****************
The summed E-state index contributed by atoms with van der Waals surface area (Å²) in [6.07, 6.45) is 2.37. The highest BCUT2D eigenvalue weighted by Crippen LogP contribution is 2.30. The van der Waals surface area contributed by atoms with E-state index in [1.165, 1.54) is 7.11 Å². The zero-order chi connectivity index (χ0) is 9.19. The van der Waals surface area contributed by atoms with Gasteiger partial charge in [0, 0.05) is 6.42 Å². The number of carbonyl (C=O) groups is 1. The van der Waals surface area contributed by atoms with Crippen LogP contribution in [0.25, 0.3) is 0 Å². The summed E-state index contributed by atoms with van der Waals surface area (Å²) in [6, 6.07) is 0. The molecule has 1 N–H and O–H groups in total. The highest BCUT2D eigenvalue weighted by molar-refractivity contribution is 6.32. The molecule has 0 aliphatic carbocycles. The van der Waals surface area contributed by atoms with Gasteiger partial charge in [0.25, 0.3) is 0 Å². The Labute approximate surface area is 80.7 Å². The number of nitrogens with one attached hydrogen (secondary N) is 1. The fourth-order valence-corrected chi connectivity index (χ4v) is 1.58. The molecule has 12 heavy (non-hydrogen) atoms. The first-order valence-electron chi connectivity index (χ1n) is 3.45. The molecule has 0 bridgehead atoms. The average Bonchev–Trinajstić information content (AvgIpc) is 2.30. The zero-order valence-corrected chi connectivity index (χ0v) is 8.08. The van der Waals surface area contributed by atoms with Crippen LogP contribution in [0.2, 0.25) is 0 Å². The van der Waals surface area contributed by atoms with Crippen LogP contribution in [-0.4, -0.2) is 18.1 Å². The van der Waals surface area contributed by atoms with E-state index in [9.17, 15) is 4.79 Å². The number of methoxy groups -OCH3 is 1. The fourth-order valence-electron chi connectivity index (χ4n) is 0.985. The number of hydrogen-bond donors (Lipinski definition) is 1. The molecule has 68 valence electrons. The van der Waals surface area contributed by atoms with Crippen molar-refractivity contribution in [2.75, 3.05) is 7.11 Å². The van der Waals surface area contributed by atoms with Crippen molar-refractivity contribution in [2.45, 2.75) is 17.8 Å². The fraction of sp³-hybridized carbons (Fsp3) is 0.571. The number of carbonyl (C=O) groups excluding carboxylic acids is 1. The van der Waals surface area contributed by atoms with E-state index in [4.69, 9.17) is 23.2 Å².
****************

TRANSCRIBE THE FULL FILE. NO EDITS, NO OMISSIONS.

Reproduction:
The summed E-state index contributed by atoms with van der Waals surface area (Å²) in [6.07, 6.45) is 2.37. The highest BCUT2D eigenvalue weighted by Crippen LogP contribution is 2.30. The van der Waals surface area contributed by atoms with E-state index in [1.165, 1.54) is 7.11 Å². The zero-order chi connectivity index (χ0) is 9.19. The van der Waals surface area contributed by atoms with Gasteiger partial charge in [0, 0.05) is 6.42 Å². The number of carbonyl (C=O) groups is 1. The van der Waals surface area contributed by atoms with Crippen LogP contribution in [0.25, 0.3) is 0 Å². The summed E-state index contributed by atoms with van der Waals surface area (Å²) in [6, 6.07) is 0. The molecule has 1 N–H and O–H groups in total. The highest BCUT2D eigenvalue weighted by molar-refractivity contribution is 6.32. The molecule has 0 aliphatic carbocycles. The van der Waals surface area contributed by atoms with Gasteiger partial charge in [0.25, 0.3) is 0 Å². The Labute approximate surface area is 80.7 Å². The number of nitrogens with one attached hydrogen (secondary N) is 1. The fourth-order valence-corrected chi connectivity index (χ4v) is 1.58. The molecule has 12 heavy (non-hydrogen) atoms. The first-order valence-electron chi connectivity index (χ1n) is 3.45. The molecule has 0 bridgehead atoms. The average Bonchev–Trinajstić information content (AvgIpc) is 2.30. The zero-order valence-corrected chi connectivity index (χ0v) is 8.08. The van der Waals surface area contributed by atoms with Crippen LogP contribution in [0.2, 0.25) is 0 Å². The van der Waals surface area contributed by atoms with Crippen LogP contribution in [-0.4, -0.2) is 18.1 Å². The van der Waals surface area contributed by atoms with E-state index in [9.17, 15) is 4.79 Å². The number of methoxy groups -OCH3 is 1. The fourth-order valence-electron chi connectivity index (χ4n) is 0.985. The number of hydrogen-bond donors (Lipinski definition) is 1. The molecule has 68 valence electrons. The van der Waals surface area contributed by atoms with Crippen molar-refractivity contribution in [2.75, 3.05) is 7.11 Å². The van der Waals surface area contributed by atoms with Crippen molar-refractivity contribution in [2.45, 2.75) is 17.8 Å². The fraction of sp³-hybridized carbons (Fsp3) is 0.571. The number of carbonyl (C=O) groups excluding carboxylic acids is 1. The van der Waals surface area contributed by atoms with E-state index in [4.69, 9.17) is 23.2 Å².